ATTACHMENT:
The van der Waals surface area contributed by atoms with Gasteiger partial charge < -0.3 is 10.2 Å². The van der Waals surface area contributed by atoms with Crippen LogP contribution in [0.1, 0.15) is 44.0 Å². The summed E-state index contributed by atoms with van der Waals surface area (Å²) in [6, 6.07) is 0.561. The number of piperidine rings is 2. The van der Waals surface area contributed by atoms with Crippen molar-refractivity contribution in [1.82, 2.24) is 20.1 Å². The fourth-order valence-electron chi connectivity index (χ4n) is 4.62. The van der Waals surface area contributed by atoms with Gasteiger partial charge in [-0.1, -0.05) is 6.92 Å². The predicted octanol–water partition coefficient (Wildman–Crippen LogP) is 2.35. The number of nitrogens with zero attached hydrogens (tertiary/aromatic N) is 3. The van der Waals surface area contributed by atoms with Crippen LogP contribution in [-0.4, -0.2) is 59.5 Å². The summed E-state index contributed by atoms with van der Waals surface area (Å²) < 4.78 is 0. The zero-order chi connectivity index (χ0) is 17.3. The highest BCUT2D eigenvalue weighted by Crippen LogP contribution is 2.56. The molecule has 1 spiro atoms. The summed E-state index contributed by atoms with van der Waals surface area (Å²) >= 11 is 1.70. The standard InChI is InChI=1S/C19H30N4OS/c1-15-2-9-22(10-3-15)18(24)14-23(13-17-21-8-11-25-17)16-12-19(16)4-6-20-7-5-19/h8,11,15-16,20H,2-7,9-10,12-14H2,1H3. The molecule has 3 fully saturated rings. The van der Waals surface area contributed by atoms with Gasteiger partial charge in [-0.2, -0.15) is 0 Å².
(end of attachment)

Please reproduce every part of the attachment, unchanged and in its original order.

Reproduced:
The van der Waals surface area contributed by atoms with Gasteiger partial charge < -0.3 is 10.2 Å². The van der Waals surface area contributed by atoms with Crippen LogP contribution in [0.1, 0.15) is 44.0 Å². The summed E-state index contributed by atoms with van der Waals surface area (Å²) in [6, 6.07) is 0.561. The number of piperidine rings is 2. The van der Waals surface area contributed by atoms with Crippen molar-refractivity contribution in [1.82, 2.24) is 20.1 Å². The fourth-order valence-electron chi connectivity index (χ4n) is 4.62. The van der Waals surface area contributed by atoms with Gasteiger partial charge in [-0.1, -0.05) is 6.92 Å². The predicted octanol–water partition coefficient (Wildman–Crippen LogP) is 2.35. The number of nitrogens with zero attached hydrogens (tertiary/aromatic N) is 3. The van der Waals surface area contributed by atoms with Crippen LogP contribution in [-0.4, -0.2) is 59.5 Å². The summed E-state index contributed by atoms with van der Waals surface area (Å²) < 4.78 is 0. The zero-order chi connectivity index (χ0) is 17.3. The highest BCUT2D eigenvalue weighted by Crippen LogP contribution is 2.56. The molecule has 1 spiro atoms. The summed E-state index contributed by atoms with van der Waals surface area (Å²) >= 11 is 1.70. The standard InChI is InChI=1S/C19H30N4OS/c1-15-2-9-22(10-3-15)18(24)14-23(13-17-21-8-11-25-17)16-12-19(16)4-6-20-7-5-19/h8,11,15-16,20H,2-7,9-10,12-14H2,1H3. The molecule has 3 fully saturated rings. The van der Waals surface area contributed by atoms with Gasteiger partial charge in [-0.2, -0.15) is 0 Å².